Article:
Python Reverse Generator

I'm looking for a way to reverse a generator object. I know how to reverse sequences:

foo = imap(seq.__getitem__, xrange(len(seq)-1, -1, -1))

But is something similar possible with a generator as the input and a reversed generator as the output (len(seq) stays the same, so the value from the original sequence can be used)?

13.10.2009 16:04:24
I have to take exception with your example of reversing a sequence. Why not just use reversed? or .reverse? Even seq[::-1] is clearer than what you wrote.
Steven Kryskalla 13.10.2009 16:18:49
Because all these examples will create a new list. My example above is the only way I know to create a list without copying it first.
ak. 13.10.2009 16:42:06
Well, I learned something new - seq[::-1] does in fact create a new list. See my generator expression answer for an alternative using negative indices.
PaulMcG 13.10.2009 17:41:01
ak - the reversed() function does not make a copy of the sequence, it works very similarly to your example. But as several people have mentioned, there is no way to do this on a generator without first copying the generator to a list.
Matt Good 14.10.2009 04:19:37
3 ОТВЕТА
РЕШЕНИЕ

You cannot reverse a generator in any generic way except by casting it to a sequence and creating an iterator from that. Later terms of a generator cannot necessarily be known until the earlier ones have been calculated.

Even worse, you can't know if your generator will ever hit a StopIteration exception until you hit it, so there's no way to know what there will even be a first term in your sequence.

The best you could do would be to write a reversed_iterator function:

def reversed_iterator(iter):
    return reversed(list(iter))

EDIT: You could also, of course, replace reversed in this with your imap based iterative version, to save one list creation.

26
13.10.2009 19:13:08
Strictly speaking, list(iter) is not a cast, it is the construction of a list by consuming the iterator iter. I'm not sure Python has any cast functions, at least not the in the sense that that term is used in languages like C or Java. int("100") is not a cast, and float(100) is not a cast - both are constructors that return objects. In C, if something is cast, the original object remains the same. If you did such a thing in Python, you could take the id of the original value, and the casted value, and they would be the same. In short: in Python, the cast is died.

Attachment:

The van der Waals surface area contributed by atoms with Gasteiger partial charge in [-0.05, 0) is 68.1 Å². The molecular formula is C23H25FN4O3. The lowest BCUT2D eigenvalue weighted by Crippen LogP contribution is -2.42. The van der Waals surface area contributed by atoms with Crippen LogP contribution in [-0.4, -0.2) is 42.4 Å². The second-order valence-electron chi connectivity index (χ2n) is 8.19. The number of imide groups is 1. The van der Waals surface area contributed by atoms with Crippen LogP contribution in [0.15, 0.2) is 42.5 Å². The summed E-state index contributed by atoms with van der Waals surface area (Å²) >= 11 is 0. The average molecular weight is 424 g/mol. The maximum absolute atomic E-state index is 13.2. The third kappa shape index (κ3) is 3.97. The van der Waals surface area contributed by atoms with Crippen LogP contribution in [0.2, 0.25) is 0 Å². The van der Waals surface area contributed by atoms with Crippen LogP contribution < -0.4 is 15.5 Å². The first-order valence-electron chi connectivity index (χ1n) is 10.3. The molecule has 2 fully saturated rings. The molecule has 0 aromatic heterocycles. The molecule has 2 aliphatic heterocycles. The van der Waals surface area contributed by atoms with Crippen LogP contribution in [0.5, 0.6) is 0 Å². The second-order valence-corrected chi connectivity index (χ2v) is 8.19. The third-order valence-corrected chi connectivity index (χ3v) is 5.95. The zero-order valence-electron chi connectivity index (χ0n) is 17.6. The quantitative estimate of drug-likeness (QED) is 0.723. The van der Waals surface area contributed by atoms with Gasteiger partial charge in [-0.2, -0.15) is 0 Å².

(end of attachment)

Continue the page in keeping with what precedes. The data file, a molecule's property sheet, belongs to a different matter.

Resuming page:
PaulMcG 13.10.2009 16:28:25
@Paul McGuire: I agree with the important parts of what you said. One nit, though: in C, a cast can change the original object. If you cast 100 to float, C will change it to 100.0f; C will not simply throw the bit pattern 0x00000064 in to the float variable and let it turn into whatever value that would be in a float. In C, a cast can simply change type (change int * to long int *, or change int to long int) or can change value and type. C++ has several casting operators, including one that "reinterprets" type without changing the value at all.
steveha 13.10.2009 18:31:10
I agree with all this. My excperience with C is limited to running through a couple exercises in K&R, so I used the term cast loosely. I'd edit, but that would just cause confusion at this point. So instead, I'll give you an upvote.
jcdyer 13.10.2009 19:08:18
@steveha: Oh, sorry, you are correct in saying casting an int as float will do implicit promotion to float. I was thinking of this: int* intptr = new int(100); float* fltptr = (float*)intptr; printf("%e", *fltptr); /* no conversion of the actual value 100, so instead we get 1.401298e-043 */
PaulMcG 13.10.2009 19:29:48
@PaulMcGuire, I may misunderstand what you mean, but it is the case that in both a C cast and in a Python object-construction that the original value remains unchanged. Using float(i) in a C expression leaves i precisely unchanged, just as it leaves the original i object intact in Python. And the newly built object in Python will most certainly not have the same ID as the original value! Which can easily be demonstrated with: i = 1; float(i) is iFalse.
Brandon Rhodes 14.03.2014 22:12:07

reversed(list(input_generator)) is probably the easiest way.

There's no way to get a generator's values in "reverse" order without gathering all of them into a sequence first, because generating the second item could very well rely on the first having been generated.

6
13.10.2009 16:13:18

You have to walk through the generator anyway to get the first item so you might as well make a list. Try

reversed(list(g))

where g is a generator.

reversed(tuple(g))

would work as well (I didn't check to see if there is a significant difference in performance).

4
13.10.2009 16:13:19